July 24, 2006
Dusty disks may slow down fast-spinning stars
WASHINGTON (Reuters) - When you're young and single, it's
easy to dance fast. But when little ones are on the way, the
dance tends to slow down. And so it seems to be with stars and
the planet-forming disks that orbit them.
Scientists have long reckoned that the disks of gas and
dust that can turn into planets might be putting the brakes on
young stars, which can spin around in half a day or less if
nothing tugs on them, researchers said on Monday.
"We knew that something must be keeping the stars' speed in
check," Luisa Rebull of NASA's Spitzer Science Center said in a
statement. "Disks were the most logical answer, but we had to
wait for Spitzer to see the disks."
The orbiting Spitzer telescope sees the cosmos through
infrared radiation, which makes it particularly good at finding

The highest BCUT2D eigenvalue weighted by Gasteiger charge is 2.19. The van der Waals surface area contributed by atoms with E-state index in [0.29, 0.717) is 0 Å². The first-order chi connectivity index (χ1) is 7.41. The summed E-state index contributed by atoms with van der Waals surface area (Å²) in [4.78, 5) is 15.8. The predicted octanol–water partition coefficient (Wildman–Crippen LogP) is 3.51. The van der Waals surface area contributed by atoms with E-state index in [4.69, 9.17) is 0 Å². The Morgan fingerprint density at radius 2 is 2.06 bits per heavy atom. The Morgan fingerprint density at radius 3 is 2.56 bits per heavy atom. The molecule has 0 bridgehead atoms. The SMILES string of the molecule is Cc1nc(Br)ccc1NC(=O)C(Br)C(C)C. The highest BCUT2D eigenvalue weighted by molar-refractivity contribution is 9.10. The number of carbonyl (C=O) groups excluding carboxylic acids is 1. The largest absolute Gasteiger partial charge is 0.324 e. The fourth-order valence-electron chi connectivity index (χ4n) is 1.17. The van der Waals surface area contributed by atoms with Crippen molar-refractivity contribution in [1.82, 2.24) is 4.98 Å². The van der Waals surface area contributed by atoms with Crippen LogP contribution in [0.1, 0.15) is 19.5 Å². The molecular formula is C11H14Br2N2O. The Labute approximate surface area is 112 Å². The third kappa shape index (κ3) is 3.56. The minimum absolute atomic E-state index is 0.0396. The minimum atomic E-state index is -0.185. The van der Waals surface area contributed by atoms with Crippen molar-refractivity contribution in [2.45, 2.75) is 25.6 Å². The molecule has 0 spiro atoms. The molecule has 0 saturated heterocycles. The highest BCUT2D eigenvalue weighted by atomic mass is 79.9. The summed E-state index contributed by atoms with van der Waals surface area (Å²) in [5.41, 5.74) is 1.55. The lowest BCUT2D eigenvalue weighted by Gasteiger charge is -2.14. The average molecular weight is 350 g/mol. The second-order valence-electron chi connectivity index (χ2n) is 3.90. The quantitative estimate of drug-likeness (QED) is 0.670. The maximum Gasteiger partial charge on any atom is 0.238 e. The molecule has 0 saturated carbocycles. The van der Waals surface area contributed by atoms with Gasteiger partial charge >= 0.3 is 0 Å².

the disks that swirl around stars, because the dust in the
disks is heated by starlight and glows in infrared light.
Astronomers theorize that the disk slows the spinning star
by pulling on its magnetic fields. When these fields pass
through a dust disk, they are believed to get stuck "like a
spoon in molasses," the researchers' statement said.
Stars start out as collapsing balls of gas that spin faster
as they shrink; as they spin, excess gas and dust flattens
around them into pancake-like disks. Astronomers believe this
gas and dust eventually clumps together to form planets.
Rebull was the lead author of a paper published in the July
20 edition of the Astrophysical Journal.
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